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Guide Information on the Outbreak of 2019 Novel Coronavirus (COVID-19)

Updated as of February 27, 2020.

Table of Contents

Overview

Recently, a new coronavirus—2019 Novel (New) Coronavirus—was detected in Wuhan, China. This novel coronavirus causes a respiratory (lung) infection. As of February 27, there has been one confirmed case of this novel coronavirus in Massachusetts.

The risk to residents in Massachusetts remains low.

As of February 27, CDC is updating United States case counts based on repatriated individuals. For the latest on case counts, visit the CDC website.

Symptoms of this infection include:

  • fever
  • cough and shortness of breath, and
  • in severe cases, pneumonia (fluid in the lungs).

The Massachusetts Department of Public Health is working closely with the federal Centers for Disease Control and Prevention (CDC) to provide updated information on this website as it becomes available.

We want you to know that Massachusetts is prepared for this potential outbreak. Massachusetts public health departments and our world-class health care providers are well-versed in emergency preparedness and our healthcare workers, institutions and public health partners across the Commonwealth are constantly training for the possible emergence of diseases.

We are engaging in daily communications with the CDC, US Health and Human Services, and other federal and regional agencies to make sure we are sharing with you and all of our Massachusetts partners the latest guidance and recommendations.

To learn the facts about COVID-19 and help stop the spread of misinformation, visit CDC’s webpage: Share the Facts, Stop Fear.

(Note: On February 11, 2020 the World Health Organization named the disease caused by the 2019 novel coronavirus, COVID-19. The virus causing the disease has been named SARS-CoV-2. DPH will be updating this website and other materials to reflect the updated names.)

Information for travelers arriving in the United States

It is important for individuals who have recently traveled and who become ill to notify their health care provider of their travel history. Those who have recently traveled to China and who have symptoms of respiratory illness or individuals who have come in contact with someone with symptoms of a respiratory illness should contact their local board of health or health care provider.

Please check CDC for travel updates: www.cdc.gov/coronavirus/2019-ncov/travelers.

Travelers from China arriving in US

To slow the spread of 2019 novel coronavirus into the United States, CDC is working with public health partners to implement new travel procedures announced in a Presidential Proclamation on Novel Coronavirus. In summary:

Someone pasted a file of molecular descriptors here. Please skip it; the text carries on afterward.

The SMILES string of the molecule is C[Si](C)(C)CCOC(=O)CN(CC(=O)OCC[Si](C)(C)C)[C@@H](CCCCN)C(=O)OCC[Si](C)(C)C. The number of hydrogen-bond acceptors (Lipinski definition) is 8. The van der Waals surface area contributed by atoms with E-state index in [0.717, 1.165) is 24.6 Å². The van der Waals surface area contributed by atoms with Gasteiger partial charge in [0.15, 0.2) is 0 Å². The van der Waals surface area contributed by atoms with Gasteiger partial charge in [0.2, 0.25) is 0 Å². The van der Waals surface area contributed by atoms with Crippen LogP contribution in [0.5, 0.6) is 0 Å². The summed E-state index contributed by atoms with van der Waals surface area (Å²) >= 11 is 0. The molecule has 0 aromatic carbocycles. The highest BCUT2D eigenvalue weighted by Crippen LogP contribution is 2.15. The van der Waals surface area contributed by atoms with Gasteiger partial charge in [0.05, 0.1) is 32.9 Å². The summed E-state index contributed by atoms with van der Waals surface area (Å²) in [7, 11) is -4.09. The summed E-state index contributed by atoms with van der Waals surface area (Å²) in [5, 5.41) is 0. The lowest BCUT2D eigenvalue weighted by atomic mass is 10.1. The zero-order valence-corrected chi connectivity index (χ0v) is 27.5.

1. Foreign nationals who have visited China in the past 14 days may not enter the United States.
  2. American citizens, lawful permanent residents, and their families who have been in China in the past 14 days will be allowed to enter the United States, but will be redirected to one of 11 airports to undergo health screening. Logan International Airport is not one of these 11 designated airports. Depending on their health and travel history, they will have some level of restrictions on their movements for 14 days from the time they left China.

If you are in the second group above and are traveling to the United States:

  • Your travel will be redirected to one of 11 U.S. airports where CDC has quarantine stations.
  • You will be asked about your health and travel.
  • Your health will be screened for fever, cough, or trouble breathing.

Depending on your health and travel history:

  • You will have some restrictions on your movement for a period of 14 days from the time you left China.
  • You will be contacted by state or local public health authorities upon your return to provide you details on your movement restrictions and monitoring requirements.

What is coronavirus?

Coronaviruses are a large group of viruses; some cause illness in people and some occur in animals, including camels, civet cats and bats. Rarely, animal coronaviruses can evolve and infect people and then may spread between people. Human coronaviruses cause routine seasonal respiratory virus infections. Other coronaviruses, like SARS and MERS, can cause serious illnesses.

How do coronaviruses spread?